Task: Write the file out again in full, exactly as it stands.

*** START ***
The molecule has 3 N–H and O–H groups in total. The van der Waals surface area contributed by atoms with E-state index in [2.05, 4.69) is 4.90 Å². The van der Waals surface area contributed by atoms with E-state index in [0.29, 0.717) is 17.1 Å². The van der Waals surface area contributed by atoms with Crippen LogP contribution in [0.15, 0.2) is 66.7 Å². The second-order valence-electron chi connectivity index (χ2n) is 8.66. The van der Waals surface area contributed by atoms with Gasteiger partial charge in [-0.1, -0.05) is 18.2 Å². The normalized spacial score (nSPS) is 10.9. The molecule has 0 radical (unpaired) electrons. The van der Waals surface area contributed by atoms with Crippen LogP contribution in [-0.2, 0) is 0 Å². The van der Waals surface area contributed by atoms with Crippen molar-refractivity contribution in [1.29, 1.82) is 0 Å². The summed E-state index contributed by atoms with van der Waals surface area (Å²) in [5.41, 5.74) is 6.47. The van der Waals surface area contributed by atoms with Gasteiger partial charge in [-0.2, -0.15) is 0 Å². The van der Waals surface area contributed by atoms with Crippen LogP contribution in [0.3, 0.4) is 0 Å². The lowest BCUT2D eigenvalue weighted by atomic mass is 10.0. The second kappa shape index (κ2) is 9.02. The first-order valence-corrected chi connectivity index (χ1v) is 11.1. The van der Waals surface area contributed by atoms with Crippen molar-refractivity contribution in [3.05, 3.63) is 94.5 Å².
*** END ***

The molecule has 3 N–H and O–H groups in total. The van der Waals surface area contributed by atoms with E-state index in [2.05, 4.69) is 4.90 Å². The van der Waals surface area contributed by atoms with E-state index in [0.29, 0.717) is 17.1 Å². The van der Waals surface area contributed by atoms with Crippen LogP contribution in [0.15, 0.2) is 66.7 Å². The second-order valence-electron chi connectivity index (χ2n) is 8.66. The van der Waals surface area contributed by atoms with Gasteiger partial charge in [-0.1, -0.05) is 18.2 Å². The normalized spacial score (nSPS) is 10.9. The molecule has 0 radical (unpaired) electrons. The van der Waals surface area contributed by atoms with Crippen LogP contribution in [-0.2, 0) is 0 Å². The van der Waals surface area contributed by atoms with Crippen molar-refractivity contribution in [1.29, 1.82) is 0 Å². The summed E-state index contributed by atoms with van der Waals surface area (Å²) in [5.41, 5.74) is 6.47. The van der Waals surface area contributed by atoms with Gasteiger partial charge in [-0.2, -0.15) is 0 Å². The van der Waals surface area contributed by atoms with Crippen LogP contribution in [0.3, 0.4) is 0 Å². The lowest BCUT2D eigenvalue weighted by atomic mass is 10.0. The second kappa shape index (κ2) is 9.02. The first-order valence-corrected chi connectivity index (χ1v) is 11.1. The van der Waals surface area contributed by atoms with Crippen molar-refractivity contribution in [3.05, 3.63) is 94.5 Å².